‘Jonny Bairstow, specialist number six’ is working – so that’ll need changing sharpish

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When we think about Jonny Bairstow and how England have used him over the years, it reminds us of a moment in Airplane!

There was a time back in 2019 when England dropped Jonny Bairstow and tried to frame it as a kick up the arse that might potentially drive him to new heights. (Hell of a kick.)

That noble ambition was only slightly undermined by the fact they’d renewed his central contract three days earlier. So it wasn’t really a kick up the arse at all. Not one delivered with any venom anyway.

“He worked particularly hard and earned his way back into this team,” explained Chris Silverwood when Bairstow returned to the England squad for the very next tour having played precisely zero cricket in the interim.

He played one Test on that tour, made 1 and 9, and was promptly rested (not dropped) for the next one.

There’s a complex graphic just begging to be made charting Bairstow’s in-out, wicketkeeper-not-wicketkeeper, batting-at-every-position-from-three-to-eight status throughout the course of his Test career. It would be interesting to see the greatest number of successive matches in one fixed role. (We think it might be when he strung together seven matches as a wicketkeeping number seven in 2017.)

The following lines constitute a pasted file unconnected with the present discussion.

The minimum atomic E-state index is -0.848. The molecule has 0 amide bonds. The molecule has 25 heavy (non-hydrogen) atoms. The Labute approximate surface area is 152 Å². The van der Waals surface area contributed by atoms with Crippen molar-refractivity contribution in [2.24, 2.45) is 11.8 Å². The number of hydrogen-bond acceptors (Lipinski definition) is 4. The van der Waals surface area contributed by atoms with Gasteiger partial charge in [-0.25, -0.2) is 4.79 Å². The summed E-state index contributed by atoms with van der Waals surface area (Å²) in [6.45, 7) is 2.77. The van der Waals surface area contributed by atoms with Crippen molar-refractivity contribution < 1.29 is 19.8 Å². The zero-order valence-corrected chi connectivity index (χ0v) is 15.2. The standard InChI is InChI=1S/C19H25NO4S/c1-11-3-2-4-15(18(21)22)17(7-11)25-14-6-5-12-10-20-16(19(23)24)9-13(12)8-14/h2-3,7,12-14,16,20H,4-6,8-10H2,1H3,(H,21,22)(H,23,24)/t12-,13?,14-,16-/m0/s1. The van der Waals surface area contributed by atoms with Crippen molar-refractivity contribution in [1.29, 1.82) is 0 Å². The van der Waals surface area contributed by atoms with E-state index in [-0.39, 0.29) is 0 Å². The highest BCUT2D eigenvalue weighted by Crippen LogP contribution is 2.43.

Bairstow is currently playing his third match in a row as a number six batter. He has hit hundreds in two of those games. Things are going pretty damn well. And this is where we think of Airplane!

The bit we think of comes late in the film when Captain Rex Kramer is trying to talk Ted Striker through landing the plane. He’s in the control tower, running things from there, doing everything he can to avert catastrophe.

As Striker nears the runway, one of the air traffic controllers says to Kramer: “Maybe we ought to turn on the searchlights now.”

“No,” replies Kramer, melodramatically. “That’s just what they’ll be expecting us to do.”

This just seems the perfect summary of how England have managed Bairstow over the years. They have always tried to keep him guessing, even when doing so has been utterly self-defeating.

Sure, things are going swimmingly right now and England have a number six knocking out hundreds two matches in three. But there’s no need to get too comfortable. We all know we’re only a strained Foakes hamstring or a Dan Lawrence pair away from mixing things up again.

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    1. More intimidating than Woakes, faster than Robinson, and more entertainingly boorish than Overton. It’s just crazy enough to not work, so we can look forward to this one soon.

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